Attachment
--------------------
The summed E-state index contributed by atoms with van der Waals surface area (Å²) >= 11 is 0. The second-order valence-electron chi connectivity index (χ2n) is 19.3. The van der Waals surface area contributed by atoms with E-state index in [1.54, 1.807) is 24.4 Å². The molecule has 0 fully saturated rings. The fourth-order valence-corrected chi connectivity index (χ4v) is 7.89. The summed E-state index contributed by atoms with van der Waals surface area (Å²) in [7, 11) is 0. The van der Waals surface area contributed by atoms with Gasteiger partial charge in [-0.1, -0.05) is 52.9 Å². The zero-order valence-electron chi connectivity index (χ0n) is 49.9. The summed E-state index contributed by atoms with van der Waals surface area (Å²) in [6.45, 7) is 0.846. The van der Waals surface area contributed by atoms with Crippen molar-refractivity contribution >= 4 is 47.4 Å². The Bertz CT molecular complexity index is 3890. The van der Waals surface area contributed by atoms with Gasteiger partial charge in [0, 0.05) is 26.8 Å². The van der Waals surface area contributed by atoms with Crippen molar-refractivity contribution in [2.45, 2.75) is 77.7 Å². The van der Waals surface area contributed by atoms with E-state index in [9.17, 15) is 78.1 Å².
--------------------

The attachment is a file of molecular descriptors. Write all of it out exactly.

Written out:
The summed E-state index contributed by atoms with van der Waals surface area (Å²) >= 11 is 0. The second-order valence-electron chi connectivity index (χ2n) is 19.3. The van der Waals surface area contributed by atoms with E-state index in [1.54, 1.807) is 24.4 Å². The molecule has 0 fully saturated rings. The fourth-order valence-corrected chi connectivity index (χ4v) is 7.89. The summed E-state index contributed by atoms with van der Waals surface area (Å²) in [7, 11) is 0. The van der Waals surface area contributed by atoms with Gasteiger partial charge in [-0.1, -0.05) is 52.9 Å². The zero-order valence-electron chi connectivity index (χ0n) is 49.9. The summed E-state index contributed by atoms with van der Waals surface area (Å²) in [6.45, 7) is 0.846. The van der Waals surface area contributed by atoms with Crippen molar-refractivity contribution >= 4 is 47.4 Å². The Bertz CT molecular complexity index is 3890. The van der Waals surface area contributed by atoms with Gasteiger partial charge in [0, 0.05) is 26.8 Å². The van der Waals surface area contributed by atoms with Crippen molar-refractivity contribution in [2.45, 2.75) is 77.7 Å². The van der Waals surface area contributed by atoms with E-state index in [9.17, 15) is 78.1 Å².